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Lazyjacks, Bill Burke's setup


A good sea furl is indisputably an invaluable traditional skill, but remember that lazy jacks have been used on everything from Gloucester fishing schooners to modern freestanding rigs with wishbone booms. It's not a question of traditional skills vs something modern compensating for a lack of these skills...

For those with full-battened mainsails, a sea furl can be more time consuming. The full length battens on the mast slides or cars do not roll as easily as a main with standard battens. It works best if the sail can be flaked into the "cover" formed by a large bight of the foot of the sail, and lazyjacks facilitate this.

Another big advantage of my lazyjacks (yes, as you can tell I do have them on OSPREY) is that I don't have to head up into the wind to drop the main temporarily (ie to tie in a reef). I can simply ease the sheet to luff the main while the jib is still drawing, drop the main onto the boom in the lazyjacks, sheet it back amidships to tie in the reef, ease the sheet back out and reset the main. It can all be done without going dead in the water, keeping the jib drawing and without all the slatting, pounding and such that usually accompanies heading into the wind in reefing conditions... As I often singlehand, it's also just nice to have them when I choose to use them, although that may be only a portion of the time...

My lazyjacks are very simple. Two small diameter, plastic coated wires fixed to the mast 18" above the spreaders with a block on the lower end 3 feet or so above the boom. Each block has a line running from a small eye on the side of the boom, up thru the block and back down to another eye on the boom. Both ends of these lines clip onto the boom eyes with small brass clips when in use. To stow both clips are unhooked from the boom and clipped into a loop of bungee cord (about 1 ft high) on the after lower shroud turnbuckle. The bungee cord tensions them just right to hold them out of the way alongside the shrouds. Its a very simple system with no moving parts that you can't reach. This photo is an old pic of my boat where the previous owner left the lazyjacks set up with the sail cover on - it shows the setup well.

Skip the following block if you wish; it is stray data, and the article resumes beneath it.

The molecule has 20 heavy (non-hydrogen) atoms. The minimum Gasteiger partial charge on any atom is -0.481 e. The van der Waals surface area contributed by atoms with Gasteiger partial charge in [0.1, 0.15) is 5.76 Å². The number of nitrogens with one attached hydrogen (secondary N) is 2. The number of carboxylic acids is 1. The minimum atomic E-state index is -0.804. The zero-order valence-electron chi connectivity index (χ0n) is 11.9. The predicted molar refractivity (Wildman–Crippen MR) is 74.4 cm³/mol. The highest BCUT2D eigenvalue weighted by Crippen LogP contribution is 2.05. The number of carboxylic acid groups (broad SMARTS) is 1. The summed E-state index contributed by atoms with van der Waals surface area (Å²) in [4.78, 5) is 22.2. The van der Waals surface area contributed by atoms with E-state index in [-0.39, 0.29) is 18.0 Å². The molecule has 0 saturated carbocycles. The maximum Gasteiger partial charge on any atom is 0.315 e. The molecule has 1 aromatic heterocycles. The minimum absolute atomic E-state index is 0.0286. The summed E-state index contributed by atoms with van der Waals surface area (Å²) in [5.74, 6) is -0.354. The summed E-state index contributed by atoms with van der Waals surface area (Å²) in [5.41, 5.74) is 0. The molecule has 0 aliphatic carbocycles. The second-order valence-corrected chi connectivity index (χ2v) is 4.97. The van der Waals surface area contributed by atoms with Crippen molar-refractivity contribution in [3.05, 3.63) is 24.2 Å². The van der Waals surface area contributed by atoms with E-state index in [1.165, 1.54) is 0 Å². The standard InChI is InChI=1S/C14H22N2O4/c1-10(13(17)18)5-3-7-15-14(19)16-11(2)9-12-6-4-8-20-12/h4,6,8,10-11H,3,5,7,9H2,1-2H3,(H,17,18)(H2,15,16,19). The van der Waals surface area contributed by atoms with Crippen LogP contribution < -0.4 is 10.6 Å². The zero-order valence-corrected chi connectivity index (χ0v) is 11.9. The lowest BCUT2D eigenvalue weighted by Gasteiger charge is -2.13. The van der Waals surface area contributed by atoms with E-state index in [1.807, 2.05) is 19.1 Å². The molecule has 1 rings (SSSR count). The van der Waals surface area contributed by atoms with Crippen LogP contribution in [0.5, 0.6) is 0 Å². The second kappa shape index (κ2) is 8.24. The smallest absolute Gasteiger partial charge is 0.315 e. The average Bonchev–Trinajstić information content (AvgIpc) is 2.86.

This Old Boat book cover This Old Boat by Don Casey

Subtitled "turn a rundown fiberglass boat into a first-class yacht on a shoestring budget," this book is the best introduction I know boat maintenance for the new or prospective owner of a "modern classic" sailboat. Starting with guidelines for selecting a boat, Casey proceeds to fiberglass repairs, cabin and deckwork, spars and rigging, boat equipment, woodwork, electrical, plumbing, refrigeration, painting, canvas work and sails. All of this is described in clear, simple terms perfect for the inexperienced. This is the book that taught me fiberglass work. But don't let it fool you; this book is appropriate for experienced boatowners, too. I still refer to it.

Other books by Don Casey



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